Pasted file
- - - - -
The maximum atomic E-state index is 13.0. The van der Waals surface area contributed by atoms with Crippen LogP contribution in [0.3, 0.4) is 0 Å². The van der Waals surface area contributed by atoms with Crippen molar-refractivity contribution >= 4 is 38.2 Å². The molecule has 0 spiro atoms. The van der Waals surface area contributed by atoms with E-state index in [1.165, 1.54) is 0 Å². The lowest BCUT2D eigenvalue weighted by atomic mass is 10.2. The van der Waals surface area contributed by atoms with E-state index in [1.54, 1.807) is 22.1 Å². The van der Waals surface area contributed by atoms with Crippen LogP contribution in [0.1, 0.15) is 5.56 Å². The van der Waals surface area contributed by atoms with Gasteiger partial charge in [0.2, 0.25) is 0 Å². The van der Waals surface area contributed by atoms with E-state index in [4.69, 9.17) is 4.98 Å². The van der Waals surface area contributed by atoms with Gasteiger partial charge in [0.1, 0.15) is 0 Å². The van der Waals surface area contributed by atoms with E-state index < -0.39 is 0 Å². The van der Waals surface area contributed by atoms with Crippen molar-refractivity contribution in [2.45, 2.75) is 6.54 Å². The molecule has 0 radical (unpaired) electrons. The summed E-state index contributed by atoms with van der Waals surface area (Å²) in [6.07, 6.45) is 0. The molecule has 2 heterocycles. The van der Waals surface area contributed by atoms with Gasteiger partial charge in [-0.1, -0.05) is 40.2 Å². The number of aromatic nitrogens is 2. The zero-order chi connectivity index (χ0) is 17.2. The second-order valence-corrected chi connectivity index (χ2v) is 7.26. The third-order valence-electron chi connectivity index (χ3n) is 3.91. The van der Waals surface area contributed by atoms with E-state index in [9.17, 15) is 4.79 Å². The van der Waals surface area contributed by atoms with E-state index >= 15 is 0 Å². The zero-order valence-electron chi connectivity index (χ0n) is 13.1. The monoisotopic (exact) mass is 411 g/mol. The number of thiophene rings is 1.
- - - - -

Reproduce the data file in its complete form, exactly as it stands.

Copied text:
The maximum atomic E-state index is 13.0. The van der Waals surface area contributed by atoms with Crippen LogP contribution in [0.3, 0.4) is 0 Å². The van der Waals surface area contributed by atoms with Crippen molar-refractivity contribution >= 4 is 38.2 Å². The molecule has 0 spiro atoms. The van der Waals surface area contributed by atoms with E-state index in [1.165, 1.54) is 0 Å². The lowest BCUT2D eigenvalue weighted by atomic mass is 10.2. The van der Waals surface area contributed by atoms with E-state index in [1.54, 1.807) is 22.1 Å². The van der Waals surface area contributed by atoms with Crippen LogP contribution in [0.1, 0.15) is 5.56 Å². The van der Waals surface area contributed by atoms with Gasteiger partial charge in [0.2, 0.25) is 0 Å². The van der Waals surface area contributed by atoms with E-state index in [4.69, 9.17) is 4.98 Å². The van der Waals surface area contributed by atoms with Gasteiger partial charge in [0.1, 0.15) is 0 Å². The van der Waals surface area contributed by atoms with E-state index < -0.39 is 0 Å². The van der Waals surface area contributed by atoms with Crippen molar-refractivity contribution in [2.45, 2.75) is 6.54 Å². The molecule has 0 radical (unpaired) electrons. The summed E-state index contributed by atoms with van der Waals surface area (Å²) in [6.07, 6.45) is 0. The molecule has 2 heterocycles. The van der Waals surface area contributed by atoms with Gasteiger partial charge in [-0.1, -0.05) is 40.2 Å². The number of aromatic nitrogens is 2. The zero-order chi connectivity index (χ0) is 17.2. The second-order valence-corrected chi connectivity index (χ2v) is 7.26. The third-order valence-electron chi connectivity index (χ3n) is 3.91. The van der Waals surface area contributed by atoms with E-state index in [9.17, 15) is 4.79 Å². The van der Waals surface area contributed by atoms with E-state index >= 15 is 0 Å². The zero-order valence-electron chi connectivity index (χ0n) is 13.1. The monoisotopic (exact) mass is 411 g/mol. The number of thiophene rings is 1.